At the Movies with Kevin: Observe and Report

The exuberance and unapologetic crudeness of Seth Rogan perfectly captures both the biggest problem and greatest asset for “Observe and Report.” The entire cast follows his lead in being completely willing to throw all inhibitions out the window and immerse themselves into these unattractive people. The failing of “Observe and Report” lies with the screenplay, which presents the actors with unreal people whose hilarity is limited to the brief moments when they conquer our preconceived expectations by involving themselves in surprising incidents.

The film stars Seth Rogan as Ronnie Barnhardt, the head of security at a second rate mall who inexplicably believes it is his destiny to achieve greatness as a law enforcement officer. Ronnie has a strong suspicion that his time to shine has arrived when a man begins to randomly flash various patrons of the mall, including Brandi (Anna Faris), a woman who has been the center of his affections since she began working at a makeup counter. Ronnie is under the impression that he will not only garner massive respect from the law enforcement community if he catches this “pervert,” but will also win the heart of Brandi for putting the man who violated her to justice.

He is under the impression that the presence of the local police threatens the integrity of the investigation, including Detective Harrison (Ray Liotta), a man whose coherent and intellectual thoughts are horrifying to the Ronnie’s impotent and instinctual reactions. Ronnie enlists the members of his mall security team to aid him in finding and detaining the “flasher,” including Dennis (Michael Pena), Charles (Jesse Plemons), John Yuen (John Yuen), and Matt Yuen (Matt Yuen), each of whose incompetence exceeds one another. Ronnie lives with his mother (Celia Weston), and finds it unavoidable to deal with her debilitating alcoholism on an everyday basis.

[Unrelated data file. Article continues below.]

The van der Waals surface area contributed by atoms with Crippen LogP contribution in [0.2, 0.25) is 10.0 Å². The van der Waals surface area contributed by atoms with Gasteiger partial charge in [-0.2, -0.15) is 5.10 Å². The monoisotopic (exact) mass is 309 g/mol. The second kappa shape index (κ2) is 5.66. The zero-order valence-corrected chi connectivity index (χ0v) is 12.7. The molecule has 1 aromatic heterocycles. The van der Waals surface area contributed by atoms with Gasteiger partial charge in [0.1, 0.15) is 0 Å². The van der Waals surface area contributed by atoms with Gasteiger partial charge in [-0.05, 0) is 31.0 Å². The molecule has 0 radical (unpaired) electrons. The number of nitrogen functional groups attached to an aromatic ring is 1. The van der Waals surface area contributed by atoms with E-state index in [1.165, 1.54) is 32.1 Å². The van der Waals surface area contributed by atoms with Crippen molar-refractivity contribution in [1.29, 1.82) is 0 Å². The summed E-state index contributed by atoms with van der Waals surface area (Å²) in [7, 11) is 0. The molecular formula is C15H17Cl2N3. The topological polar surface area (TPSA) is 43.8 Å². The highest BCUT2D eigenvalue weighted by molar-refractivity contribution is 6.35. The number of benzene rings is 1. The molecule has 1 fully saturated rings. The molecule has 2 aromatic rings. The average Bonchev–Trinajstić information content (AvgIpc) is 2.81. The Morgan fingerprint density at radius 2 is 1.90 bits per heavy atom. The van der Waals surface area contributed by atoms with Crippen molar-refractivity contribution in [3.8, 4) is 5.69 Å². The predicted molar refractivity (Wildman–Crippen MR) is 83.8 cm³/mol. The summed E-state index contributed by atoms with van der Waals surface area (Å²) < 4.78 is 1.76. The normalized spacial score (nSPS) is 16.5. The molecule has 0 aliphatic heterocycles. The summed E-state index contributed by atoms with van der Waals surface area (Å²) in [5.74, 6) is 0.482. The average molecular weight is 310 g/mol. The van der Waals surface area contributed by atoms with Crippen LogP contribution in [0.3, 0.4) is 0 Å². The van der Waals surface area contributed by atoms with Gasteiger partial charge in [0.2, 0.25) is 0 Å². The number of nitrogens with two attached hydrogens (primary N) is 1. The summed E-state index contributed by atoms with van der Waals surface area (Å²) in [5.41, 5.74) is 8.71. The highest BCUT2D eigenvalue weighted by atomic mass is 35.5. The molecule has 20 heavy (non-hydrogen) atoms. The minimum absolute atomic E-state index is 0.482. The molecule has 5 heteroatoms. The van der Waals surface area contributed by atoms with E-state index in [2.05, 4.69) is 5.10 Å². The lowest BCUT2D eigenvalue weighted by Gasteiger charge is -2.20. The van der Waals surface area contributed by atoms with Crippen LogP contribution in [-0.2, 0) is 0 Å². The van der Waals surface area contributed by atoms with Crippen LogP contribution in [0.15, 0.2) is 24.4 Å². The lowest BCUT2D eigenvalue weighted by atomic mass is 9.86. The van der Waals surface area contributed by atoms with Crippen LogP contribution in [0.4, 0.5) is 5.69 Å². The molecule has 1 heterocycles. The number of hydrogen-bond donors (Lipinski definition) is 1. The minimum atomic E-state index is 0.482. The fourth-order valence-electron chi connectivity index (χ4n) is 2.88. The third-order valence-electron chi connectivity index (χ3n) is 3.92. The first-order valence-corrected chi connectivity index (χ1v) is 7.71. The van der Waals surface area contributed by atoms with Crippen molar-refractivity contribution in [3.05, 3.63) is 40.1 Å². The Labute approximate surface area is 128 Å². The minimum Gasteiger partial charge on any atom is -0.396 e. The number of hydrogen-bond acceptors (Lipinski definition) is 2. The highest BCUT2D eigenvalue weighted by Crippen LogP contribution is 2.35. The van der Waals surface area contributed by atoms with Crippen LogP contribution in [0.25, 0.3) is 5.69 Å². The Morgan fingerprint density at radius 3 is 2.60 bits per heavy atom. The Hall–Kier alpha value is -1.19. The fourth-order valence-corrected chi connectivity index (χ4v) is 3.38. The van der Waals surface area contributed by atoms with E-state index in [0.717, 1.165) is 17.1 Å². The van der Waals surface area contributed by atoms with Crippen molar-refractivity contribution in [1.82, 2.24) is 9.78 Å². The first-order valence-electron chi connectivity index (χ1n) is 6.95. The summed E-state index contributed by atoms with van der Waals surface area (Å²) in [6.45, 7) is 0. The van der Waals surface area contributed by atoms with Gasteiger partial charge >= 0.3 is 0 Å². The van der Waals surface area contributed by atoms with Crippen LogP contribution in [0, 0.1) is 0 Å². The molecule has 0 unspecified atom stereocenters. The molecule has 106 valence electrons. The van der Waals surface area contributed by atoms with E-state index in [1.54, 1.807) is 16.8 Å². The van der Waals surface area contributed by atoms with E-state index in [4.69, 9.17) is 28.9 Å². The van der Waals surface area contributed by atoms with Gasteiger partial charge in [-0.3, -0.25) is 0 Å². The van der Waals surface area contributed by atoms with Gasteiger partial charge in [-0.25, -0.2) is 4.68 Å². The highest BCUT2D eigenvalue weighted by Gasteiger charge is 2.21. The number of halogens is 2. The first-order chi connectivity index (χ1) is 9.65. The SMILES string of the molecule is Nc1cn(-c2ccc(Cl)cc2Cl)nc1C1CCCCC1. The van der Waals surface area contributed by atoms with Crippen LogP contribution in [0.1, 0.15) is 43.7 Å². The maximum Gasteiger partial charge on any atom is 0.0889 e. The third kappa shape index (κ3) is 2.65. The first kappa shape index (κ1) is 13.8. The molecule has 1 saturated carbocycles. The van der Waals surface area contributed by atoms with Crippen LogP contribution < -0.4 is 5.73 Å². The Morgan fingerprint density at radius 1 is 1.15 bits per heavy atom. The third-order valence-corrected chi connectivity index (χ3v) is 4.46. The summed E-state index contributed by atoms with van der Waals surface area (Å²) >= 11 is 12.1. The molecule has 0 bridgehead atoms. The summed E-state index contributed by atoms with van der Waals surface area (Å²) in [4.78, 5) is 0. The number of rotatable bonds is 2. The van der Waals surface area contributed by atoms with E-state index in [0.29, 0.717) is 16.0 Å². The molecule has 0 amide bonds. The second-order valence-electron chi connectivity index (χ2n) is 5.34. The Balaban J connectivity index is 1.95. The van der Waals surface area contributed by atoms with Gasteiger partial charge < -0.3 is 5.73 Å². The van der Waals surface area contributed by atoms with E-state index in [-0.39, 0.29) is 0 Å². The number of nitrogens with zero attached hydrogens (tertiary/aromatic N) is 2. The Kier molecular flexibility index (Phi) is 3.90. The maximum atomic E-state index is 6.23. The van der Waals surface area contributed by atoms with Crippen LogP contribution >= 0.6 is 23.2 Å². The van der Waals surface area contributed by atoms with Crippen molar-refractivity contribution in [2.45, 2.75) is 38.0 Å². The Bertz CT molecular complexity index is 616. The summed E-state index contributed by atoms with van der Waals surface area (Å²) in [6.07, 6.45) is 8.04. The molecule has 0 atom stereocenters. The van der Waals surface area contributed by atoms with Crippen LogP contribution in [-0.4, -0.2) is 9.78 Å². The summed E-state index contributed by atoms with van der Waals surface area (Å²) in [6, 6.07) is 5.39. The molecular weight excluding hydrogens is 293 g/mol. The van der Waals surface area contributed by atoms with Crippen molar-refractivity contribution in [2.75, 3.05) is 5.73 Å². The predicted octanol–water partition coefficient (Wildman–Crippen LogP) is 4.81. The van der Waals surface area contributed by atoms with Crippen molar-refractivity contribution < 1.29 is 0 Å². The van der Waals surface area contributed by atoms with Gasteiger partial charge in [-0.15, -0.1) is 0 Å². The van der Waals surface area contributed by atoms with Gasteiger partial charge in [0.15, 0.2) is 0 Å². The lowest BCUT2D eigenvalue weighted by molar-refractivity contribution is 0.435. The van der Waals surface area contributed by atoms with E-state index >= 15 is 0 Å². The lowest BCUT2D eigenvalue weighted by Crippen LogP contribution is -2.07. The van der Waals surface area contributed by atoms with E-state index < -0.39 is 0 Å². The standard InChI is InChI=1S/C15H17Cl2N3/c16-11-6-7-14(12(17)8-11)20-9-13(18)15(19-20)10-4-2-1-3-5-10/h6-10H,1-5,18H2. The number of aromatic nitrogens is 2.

Although this plot description could contain the elements of a successful comedy, “Observe and Report” leaves many opportunities for laughter on the table because of its reliance on unbelievable and uninteresting characters. The film does not believe in the comedy of human nature, but mistakenly thinks that it is funnier to witness people yelling and screaming about a certain situation than to watch their reactions. There is no subtlety in “Observe and Report,” and, in comedy as well as drama, that is the most powerful and effective way to express either an outlandish or realistic idea for a pragmatic exploration. When the most realistic character in “Observe and Report” is the flasher, the film probably fails to connect with issues that can be comprehended by the common man.

Many of these individuals are mean and revolting but not often funny. At one point in “Observe and Report,” when Ronnie has a lengthy cursing match with a Middle Eastern man that is profane, crass, and loud but not particularly humorous. These people are true “Vulgarians” with an acute affinity for the f-word, but without any self-control or perspective on when to seize their unfunny insults.

“Observe and Report” does have inspired and witty moments, especially at the conclusion, and any observer must admire the commitment the entire ensemble has to absolute annihilation of any respectable human interaction. The constant bombardment of profanity in the place of comedy becomes quickly tiresome, without truly imparting any authentic theme or character that can be cherished. Because of this, “Observe and Report” provides no escape from this unfortunate place with these terrible people, forcing the audience to desperately search for an exit strategy with no hope of finding the laughter they were originally seeking.

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